How Can Art Creation Soothe Anxiety and Boost Self-Care for Neurodiverse People?

A man is drawing some birds in a small painting with a craft knife.

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Exercising greater self-care is a popular approach to curbing anxiety, with studies showing that people who embrace self-kindness are more resilient against stress and less susceptible to developing cardiovascular disease. Self-care soothes the symptoms of anxiety because it enhances psychological needs such as autonomy, competence, and relatedness to others. Embracing this practice is key for those on the neurodiversity spectrum, since stress can be a trigger for the symptoms of ADHD, autism, and other neurological or developmental conditions. Self-care involves embracing various strategies—including regular exercise, a healthy diet, and holistic stress-busting activities such as yoga, meditation and Tai Chi. Art is also playing an important role in soothing the symptoms of anxiety, both in formal and informal settings.

Art Therapy for People who are Neurodiverse

Three people are sitting at a table. One person is painting and the other two people watch her. A canvas with a floral print lies on the table.

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Many studies have also found that art therapy could boost the physical, mental, and emotional wellbeing of people who are neurodiverse. This creative approach is used with people with autism, for instance, to improve their ability to think symbolically, improve their ability to recognise and respond to facial expressions, enhance fine motor skills, and help overcome sensory issues.  Art therapy can also be effective for people with ADHD, as it keeps their hands busy and promotes a strong degree of focus that is not always achieved using talk therapy.

Art Therapy for Anxiety

Bronze-like artwork of several people sitting on a train. The man and the woman who are the most visible at the front look anxious.

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Research by academics at Thomas Jefferson University has shown that art therapy and meditation can lower anxiety and produce changes in the brain that are linked to stress reduction. Many studies have focused on the use of art therapy with people who are facing extreme stress—including people who are overcoming cardiovascular disease and cancer. Research shows that some neurodivergent people—for instance, those with autism, are more prone to experiencing anxiety, with around 50% experiencing strong anxiety on a regular basis. Art therapy is one of a small number of natural approaches to battling anxiety. It can be a powerful tool for neurodivergent people with a talent for creativity or those who enjoy expressing themselves through symbols, colours, and shapes. Singulart, as an online platform that sells art, can be a great place to find artwork that inspires creativity and can be used in art therapy sessions.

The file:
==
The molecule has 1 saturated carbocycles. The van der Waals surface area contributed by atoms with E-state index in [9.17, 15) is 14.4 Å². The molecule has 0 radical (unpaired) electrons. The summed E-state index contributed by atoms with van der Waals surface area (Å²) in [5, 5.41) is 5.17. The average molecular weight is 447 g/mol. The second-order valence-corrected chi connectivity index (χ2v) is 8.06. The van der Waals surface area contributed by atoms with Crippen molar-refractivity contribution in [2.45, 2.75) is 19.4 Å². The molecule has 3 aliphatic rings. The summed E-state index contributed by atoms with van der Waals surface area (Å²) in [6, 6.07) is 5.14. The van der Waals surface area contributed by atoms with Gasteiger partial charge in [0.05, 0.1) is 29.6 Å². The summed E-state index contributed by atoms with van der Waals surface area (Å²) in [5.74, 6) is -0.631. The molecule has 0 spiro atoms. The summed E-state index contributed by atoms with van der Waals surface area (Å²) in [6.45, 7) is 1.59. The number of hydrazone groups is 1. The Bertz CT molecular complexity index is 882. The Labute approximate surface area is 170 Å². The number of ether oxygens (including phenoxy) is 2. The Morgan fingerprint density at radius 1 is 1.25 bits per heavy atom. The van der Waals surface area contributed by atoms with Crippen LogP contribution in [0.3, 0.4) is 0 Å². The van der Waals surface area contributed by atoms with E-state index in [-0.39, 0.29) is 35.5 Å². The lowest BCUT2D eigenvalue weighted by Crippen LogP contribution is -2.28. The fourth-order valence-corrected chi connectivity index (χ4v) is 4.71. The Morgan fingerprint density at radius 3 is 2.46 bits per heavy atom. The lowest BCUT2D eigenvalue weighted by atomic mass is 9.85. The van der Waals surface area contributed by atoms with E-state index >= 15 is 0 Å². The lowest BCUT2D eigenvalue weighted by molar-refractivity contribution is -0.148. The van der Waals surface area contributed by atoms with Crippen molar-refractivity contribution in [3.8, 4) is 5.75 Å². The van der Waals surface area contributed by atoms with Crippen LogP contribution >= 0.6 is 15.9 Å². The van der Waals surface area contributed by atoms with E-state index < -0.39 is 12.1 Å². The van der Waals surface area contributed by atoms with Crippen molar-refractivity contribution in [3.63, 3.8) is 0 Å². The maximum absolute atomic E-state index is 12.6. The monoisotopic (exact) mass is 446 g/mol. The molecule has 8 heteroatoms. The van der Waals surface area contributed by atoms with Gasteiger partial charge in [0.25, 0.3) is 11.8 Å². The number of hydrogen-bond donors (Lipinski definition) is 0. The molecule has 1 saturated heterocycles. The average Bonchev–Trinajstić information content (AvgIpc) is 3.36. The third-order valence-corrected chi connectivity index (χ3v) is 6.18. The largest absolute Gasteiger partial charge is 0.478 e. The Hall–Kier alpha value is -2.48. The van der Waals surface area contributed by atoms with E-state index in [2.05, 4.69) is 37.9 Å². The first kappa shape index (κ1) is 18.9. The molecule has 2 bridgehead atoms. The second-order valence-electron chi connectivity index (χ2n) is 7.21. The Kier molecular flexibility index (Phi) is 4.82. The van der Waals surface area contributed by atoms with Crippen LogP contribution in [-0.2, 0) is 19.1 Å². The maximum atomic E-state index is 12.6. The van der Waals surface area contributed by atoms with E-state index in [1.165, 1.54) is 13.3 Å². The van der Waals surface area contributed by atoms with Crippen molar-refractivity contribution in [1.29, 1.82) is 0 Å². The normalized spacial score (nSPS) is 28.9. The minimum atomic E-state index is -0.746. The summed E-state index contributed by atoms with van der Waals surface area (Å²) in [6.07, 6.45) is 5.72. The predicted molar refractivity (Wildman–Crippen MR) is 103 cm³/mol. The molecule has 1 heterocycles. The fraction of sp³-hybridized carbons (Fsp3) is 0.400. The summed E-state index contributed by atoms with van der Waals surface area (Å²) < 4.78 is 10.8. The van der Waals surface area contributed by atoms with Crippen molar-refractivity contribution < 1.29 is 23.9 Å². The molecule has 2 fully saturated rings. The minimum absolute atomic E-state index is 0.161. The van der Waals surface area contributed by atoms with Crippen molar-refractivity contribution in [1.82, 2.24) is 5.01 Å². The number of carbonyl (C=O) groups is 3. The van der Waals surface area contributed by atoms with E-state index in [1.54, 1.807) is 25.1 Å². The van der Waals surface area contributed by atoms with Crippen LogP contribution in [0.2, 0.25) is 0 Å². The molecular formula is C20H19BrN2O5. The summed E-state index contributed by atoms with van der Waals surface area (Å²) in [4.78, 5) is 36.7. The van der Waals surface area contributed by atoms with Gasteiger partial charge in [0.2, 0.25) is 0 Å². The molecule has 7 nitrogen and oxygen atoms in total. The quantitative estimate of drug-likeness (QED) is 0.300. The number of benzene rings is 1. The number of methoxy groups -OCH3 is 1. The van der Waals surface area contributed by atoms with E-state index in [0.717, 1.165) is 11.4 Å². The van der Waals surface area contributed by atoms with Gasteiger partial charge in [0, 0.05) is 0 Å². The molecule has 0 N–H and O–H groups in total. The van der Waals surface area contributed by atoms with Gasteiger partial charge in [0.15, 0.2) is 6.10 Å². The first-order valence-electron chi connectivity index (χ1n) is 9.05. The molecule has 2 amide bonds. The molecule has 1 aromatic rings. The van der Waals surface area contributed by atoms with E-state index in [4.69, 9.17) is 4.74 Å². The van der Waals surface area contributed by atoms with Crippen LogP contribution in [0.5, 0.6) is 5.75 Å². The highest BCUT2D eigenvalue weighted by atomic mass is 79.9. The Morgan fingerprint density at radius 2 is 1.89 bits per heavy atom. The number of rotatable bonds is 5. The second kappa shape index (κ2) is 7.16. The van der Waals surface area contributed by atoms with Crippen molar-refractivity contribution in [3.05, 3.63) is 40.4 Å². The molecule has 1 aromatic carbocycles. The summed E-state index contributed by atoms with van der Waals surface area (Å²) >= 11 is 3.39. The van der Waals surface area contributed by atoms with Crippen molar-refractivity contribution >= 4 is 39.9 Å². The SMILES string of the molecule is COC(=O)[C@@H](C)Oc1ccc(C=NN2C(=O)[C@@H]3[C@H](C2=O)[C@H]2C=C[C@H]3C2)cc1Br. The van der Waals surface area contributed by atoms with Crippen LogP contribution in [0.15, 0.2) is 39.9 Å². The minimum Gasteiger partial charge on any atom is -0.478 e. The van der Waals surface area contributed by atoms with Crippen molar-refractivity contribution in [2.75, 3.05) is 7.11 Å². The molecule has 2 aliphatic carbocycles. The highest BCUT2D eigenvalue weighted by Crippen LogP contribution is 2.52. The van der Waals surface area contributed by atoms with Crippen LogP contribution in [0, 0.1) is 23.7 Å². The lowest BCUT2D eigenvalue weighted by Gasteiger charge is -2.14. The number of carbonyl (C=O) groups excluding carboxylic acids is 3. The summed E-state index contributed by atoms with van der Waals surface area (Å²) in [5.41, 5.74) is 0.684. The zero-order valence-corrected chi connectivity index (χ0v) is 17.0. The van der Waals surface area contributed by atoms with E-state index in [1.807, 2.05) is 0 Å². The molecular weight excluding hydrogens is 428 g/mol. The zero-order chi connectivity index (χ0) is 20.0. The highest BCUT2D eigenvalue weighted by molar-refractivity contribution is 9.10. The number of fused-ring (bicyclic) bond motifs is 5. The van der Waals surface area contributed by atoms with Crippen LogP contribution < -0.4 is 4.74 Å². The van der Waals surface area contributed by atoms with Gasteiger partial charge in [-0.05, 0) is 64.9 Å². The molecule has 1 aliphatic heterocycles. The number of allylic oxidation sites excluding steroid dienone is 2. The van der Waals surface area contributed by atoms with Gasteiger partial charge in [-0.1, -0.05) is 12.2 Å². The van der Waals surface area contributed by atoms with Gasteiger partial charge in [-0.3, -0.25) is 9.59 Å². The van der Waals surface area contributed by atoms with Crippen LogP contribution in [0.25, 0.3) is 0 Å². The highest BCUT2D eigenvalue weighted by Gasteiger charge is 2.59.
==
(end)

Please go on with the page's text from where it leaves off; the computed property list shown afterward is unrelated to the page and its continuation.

Art Offers a Bridge to Better Communication and Healthy Distraction

Cut-out paper artwork of 2 hands. Planet Earth is on one hand and a green heart is on the other.

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Successful approaches to anxiety are varied. They can include controlled breathing, inhaling essential oils like lavender, and talking with supportive friends, family, or therapists. Art therapy itself promotes better communication, as participants in a session are usually invited to comment on themes and symbols contained both in works of their own creation, and art created by others. One tried-and-tested anti-anxiety strategy involves leading the mind to another subject — one that doesn’t produce stress. Art can provide the perfect distraction that allows people to focus on something positive, instead of on their health.

A Wide Array of Formats

A man photographs a woman in a photography studio.

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The purpose of art therapy is to tap into the imagination, and therapists use many formats to achieve this aim. A typical session can include anything from taking photographs to making collages, painting, or drawing. The person’s choice of imagery and colour prompts the therapist to make comments that can enlighten neurodivergent people on their thoughts and emotions. For instance, an image a person has created can prompt a discussion about the way they view relationships and the reasons why they may seek distance from others or pursue “impossible” relationships. Art can provide a door into issues people may be unaware of—including the way self-esteem issues or negative self-belief prompts them to make choices that go against their health, happiness, and wellbeing.

The Connection Between Self-Esteem and Self-Care

A close-up of a man with a clay mask on his face and cucumber slices on his eyes.

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By learning more about themselves and identifying areas to work upon to improve their self-esteem, people with autism, ADHD, and other disorders can understand the importance of accepting (and reframing) negative thoughts, adopting healthy behaviours, and being kinder to themselves. For instance, if a problem with poor self-esteem is discovered, the therapist can encourage the patient to list a series of self-care activities they will carry out. These can include exercising, prioritising a healthy diet, or enjoying a pampering experience.

Self-care can soothe anxiety by eliminating many of the triggers that cause stress and panic. Art therapy can encourage people on the neurodiversity spectrum to exercise greater self-kindness by helping them identify the root causes of anxiety, depression, and stress. While creating art in an informal setting is itself a powerful stress buster, art therapy sessions can be particularly powerful when it comes to identifying problems and establishing a sound strategy to combat them.

Guest Author

Jackie Edwards